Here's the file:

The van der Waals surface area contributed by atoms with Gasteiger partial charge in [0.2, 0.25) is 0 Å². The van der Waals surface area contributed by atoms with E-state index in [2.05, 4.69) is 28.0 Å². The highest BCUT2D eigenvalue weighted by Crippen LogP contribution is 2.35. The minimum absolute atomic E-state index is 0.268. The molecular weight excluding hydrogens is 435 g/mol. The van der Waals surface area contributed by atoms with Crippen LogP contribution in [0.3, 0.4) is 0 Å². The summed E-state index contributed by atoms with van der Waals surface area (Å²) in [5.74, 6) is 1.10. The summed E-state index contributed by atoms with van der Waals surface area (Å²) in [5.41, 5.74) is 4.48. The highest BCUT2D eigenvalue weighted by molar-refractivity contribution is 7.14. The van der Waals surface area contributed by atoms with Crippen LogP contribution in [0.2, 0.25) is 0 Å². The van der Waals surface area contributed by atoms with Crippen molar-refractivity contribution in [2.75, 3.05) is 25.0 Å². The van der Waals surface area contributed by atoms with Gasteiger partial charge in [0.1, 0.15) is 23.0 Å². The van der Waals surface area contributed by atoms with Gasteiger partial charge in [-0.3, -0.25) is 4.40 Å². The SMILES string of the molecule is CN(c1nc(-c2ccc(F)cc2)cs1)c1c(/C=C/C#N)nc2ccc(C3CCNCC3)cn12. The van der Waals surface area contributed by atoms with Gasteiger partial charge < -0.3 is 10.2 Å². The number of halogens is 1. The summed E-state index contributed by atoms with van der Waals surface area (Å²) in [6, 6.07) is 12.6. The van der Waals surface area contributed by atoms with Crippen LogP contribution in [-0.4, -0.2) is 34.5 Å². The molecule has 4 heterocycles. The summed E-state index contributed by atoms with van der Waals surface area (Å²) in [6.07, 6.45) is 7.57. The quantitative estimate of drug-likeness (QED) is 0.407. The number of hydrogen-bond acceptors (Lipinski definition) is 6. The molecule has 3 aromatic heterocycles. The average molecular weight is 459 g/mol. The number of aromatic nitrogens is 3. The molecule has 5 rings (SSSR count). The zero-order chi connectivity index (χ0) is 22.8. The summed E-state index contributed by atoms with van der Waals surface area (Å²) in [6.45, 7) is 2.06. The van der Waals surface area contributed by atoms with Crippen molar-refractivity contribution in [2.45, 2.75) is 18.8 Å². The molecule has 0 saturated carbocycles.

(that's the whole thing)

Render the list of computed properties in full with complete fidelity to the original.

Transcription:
The van der Waals surface area contributed by atoms with Gasteiger partial charge in [0.2, 0.25) is 0 Å². The van der Waals surface area contributed by atoms with E-state index in [2.05, 4.69) is 28.0 Å². The highest BCUT2D eigenvalue weighted by Crippen LogP contribution is 2.35. The minimum absolute atomic E-state index is 0.268. The molecular weight excluding hydrogens is 435 g/mol. The van der Waals surface area contributed by atoms with Crippen LogP contribution in [0.3, 0.4) is 0 Å². The summed E-state index contributed by atoms with van der Waals surface area (Å²) in [5.74, 6) is 1.10. The summed E-state index contributed by atoms with van der Waals surface area (Å²) in [5.41, 5.74) is 4.48. The highest BCUT2D eigenvalue weighted by molar-refractivity contribution is 7.14. The van der Waals surface area contributed by atoms with Crippen LogP contribution in [0.2, 0.25) is 0 Å². The van der Waals surface area contributed by atoms with Crippen molar-refractivity contribution in [2.75, 3.05) is 25.0 Å². The van der Waals surface area contributed by atoms with Gasteiger partial charge in [0.1, 0.15) is 23.0 Å². The van der Waals surface area contributed by atoms with Gasteiger partial charge in [-0.3, -0.25) is 4.40 Å². The SMILES string of the molecule is CN(c1nc(-c2ccc(F)cc2)cs1)c1c(/C=C/C#N)nc2ccc(C3CCNCC3)cn12. The van der Waals surface area contributed by atoms with Gasteiger partial charge < -0.3 is 10.2 Å². The number of halogens is 1. The summed E-state index contributed by atoms with van der Waals surface area (Å²) in [6, 6.07) is 12.6. The van der Waals surface area contributed by atoms with Crippen LogP contribution in [-0.4, -0.2) is 34.5 Å². The molecule has 4 heterocycles. The summed E-state index contributed by atoms with van der Waals surface area (Å²) in [6.07, 6.45) is 7.57. The quantitative estimate of drug-likeness (QED) is 0.407. The number of hydrogen-bond acceptors (Lipinski definition) is 6. The molecule has 3 aromatic heterocycles. The average molecular weight is 459 g/mol. The number of aromatic nitrogens is 3. The molecule has 5 rings (SSSR count). The zero-order chi connectivity index (χ0) is 22.8. The summed E-state index contributed by atoms with van der Waals surface area (Å²) in [6.45, 7) is 2.06. The van der Waals surface area contributed by atoms with Crippen molar-refractivity contribution in [2.45, 2.75) is 18.8 Å². The molecule has 0 saturated carbocycles.